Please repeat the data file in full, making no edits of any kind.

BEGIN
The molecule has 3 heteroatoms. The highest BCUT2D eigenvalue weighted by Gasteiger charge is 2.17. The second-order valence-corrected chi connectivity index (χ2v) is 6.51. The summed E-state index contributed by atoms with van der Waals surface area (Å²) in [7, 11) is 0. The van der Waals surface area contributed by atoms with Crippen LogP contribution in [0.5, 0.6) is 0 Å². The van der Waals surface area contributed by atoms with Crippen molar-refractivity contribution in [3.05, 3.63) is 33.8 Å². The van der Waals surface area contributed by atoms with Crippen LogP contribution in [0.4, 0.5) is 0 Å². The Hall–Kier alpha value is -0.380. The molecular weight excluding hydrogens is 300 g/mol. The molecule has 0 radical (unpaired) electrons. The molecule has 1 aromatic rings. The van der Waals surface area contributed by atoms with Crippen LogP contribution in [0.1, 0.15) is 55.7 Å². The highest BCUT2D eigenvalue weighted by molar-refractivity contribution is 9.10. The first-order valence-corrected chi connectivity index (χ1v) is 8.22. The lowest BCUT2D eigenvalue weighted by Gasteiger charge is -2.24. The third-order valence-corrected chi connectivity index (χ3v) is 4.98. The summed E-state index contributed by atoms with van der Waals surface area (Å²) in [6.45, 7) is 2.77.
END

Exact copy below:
The molecule has 3 heteroatoms. The highest BCUT2D eigenvalue weighted by Gasteiger charge is 2.17. The second-order valence-corrected chi connectivity index (χ2v) is 6.51. The summed E-state index contributed by atoms with van der Waals surface area (Å²) in [7, 11) is 0. The van der Waals surface area contributed by atoms with Crippen LogP contribution in [0.5, 0.6) is 0 Å². The van der Waals surface area contributed by atoms with Crippen molar-refractivity contribution in [3.05, 3.63) is 33.8 Å². The van der Waals surface area contributed by atoms with Crippen LogP contribution in [0.4, 0.5) is 0 Å². The Hall–Kier alpha value is -0.380. The molecular weight excluding hydrogens is 300 g/mol. The molecule has 0 radical (unpaired) electrons. The molecule has 1 aromatic rings. The van der Waals surface area contributed by atoms with Crippen LogP contribution in [0.1, 0.15) is 55.7 Å². The highest BCUT2D eigenvalue weighted by molar-refractivity contribution is 9.10. The first-order valence-corrected chi connectivity index (χ1v) is 8.22. The lowest BCUT2D eigenvalue weighted by Gasteiger charge is -2.24. The third-order valence-corrected chi connectivity index (χ3v) is 4.98. The summed E-state index contributed by atoms with van der Waals surface area (Å²) in [6.45, 7) is 2.77.